Skip to main content
Original Issue



Television's all-seeing cameras have been playing havoc lately with the credibility of NFL officiating. When a referee, like Fred Silva, declares a Bert Jones fumble not a fumble, thereby, in all probability, beating New England, putting Baltimore into the playoffs and keeping Miami out, and then television's replays of the incident show the world that the referee was quite clearly in error, fans begin to think fix and to call for drastic but impractical measures.

We have a suggestion for the NFL, a simple procedure that would use the very TV cameras that exacerbate the controversies, to settle them. One special official, a sort of super referee, could be assigned to a spot from where he could see every play on TV monitors, from every angle that the cameras see it. The official's sole responsibility would be to reverse an obvious, clear-cut, no-question-about-it officiating error the minute it occurs. He would push a button or flip a switch, signaling a reversal, and that would be the end of it. There would be no appeal from this decision and no opportunity for personal intimidation by coaches or fans.

The exercise of the power of the super referee would be infrequent, because incidents such as a Bert Jones non-fumble occur only rarely. But we feel that when there has been an error and millions of fans are being shown visible proof of it over and over again, as viewers in Miami and Boston have in this case, the NFL would be serving the credibility of its product and its officiating by admitting the error and correcting it.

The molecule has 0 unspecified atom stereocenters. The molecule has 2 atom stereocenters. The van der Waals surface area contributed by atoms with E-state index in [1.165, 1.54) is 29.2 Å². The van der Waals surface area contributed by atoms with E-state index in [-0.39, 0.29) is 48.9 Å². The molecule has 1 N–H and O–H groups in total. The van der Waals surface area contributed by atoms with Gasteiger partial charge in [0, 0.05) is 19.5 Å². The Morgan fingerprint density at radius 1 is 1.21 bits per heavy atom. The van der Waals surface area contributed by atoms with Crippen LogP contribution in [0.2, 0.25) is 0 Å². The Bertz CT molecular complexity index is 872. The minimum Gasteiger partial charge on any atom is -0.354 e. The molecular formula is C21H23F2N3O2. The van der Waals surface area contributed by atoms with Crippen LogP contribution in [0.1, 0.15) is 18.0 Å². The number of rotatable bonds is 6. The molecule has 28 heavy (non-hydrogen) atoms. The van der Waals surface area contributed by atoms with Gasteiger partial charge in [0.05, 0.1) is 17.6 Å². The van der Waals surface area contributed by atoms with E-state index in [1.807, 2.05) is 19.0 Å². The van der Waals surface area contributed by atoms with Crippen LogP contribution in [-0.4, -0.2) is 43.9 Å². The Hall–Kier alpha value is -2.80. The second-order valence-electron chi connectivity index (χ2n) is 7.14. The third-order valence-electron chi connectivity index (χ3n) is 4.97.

Calvin Murphy of the Houston Rockets is only 5'9" tall but has a large pugilistic reputation in pro basketball. "My first reaction was I'm going to make someone pay for this," he said about the anger he felt when teammate Rudy Tomjanovich was severely injured by Kermit Washington's punch. "Once my anger subsided," he continued, "I realized how asinine that would be after seeing what devastation can be done to a person. You've seen Calvin Murphy throw his last punch."

Not exactly a happy ending to a sad story, but it helps mitigate the gloom.

Hughes Norton, one of Mark McCormack's agents, phoned Nathaniel Crosby, recently named chairman of the Bing Crosby Memorial National Pro-Amateur Golf Championship, about a client who wanted to play in the tournament. "I'm sorry, but I can't talk to you now," said 16-year-old Nathaniel, "I'm on my way to school."


Wearing saddle oxfords, as befitted the occasion, and looking as splendid as ever, if not as splinterish, Ted Williams recently paid a visit to Hoover High School in San Diego, from which he graduated into organized baseball in 1937. With him were Tom Seaver, in the role of interviewer, and a television crew for a syndicated series to be called Greatest Sports Legends. The series will not be aired until spring, but thanks to Charles Maher of the Los Angeles Times, who was there, we have some tidbits to tide us over.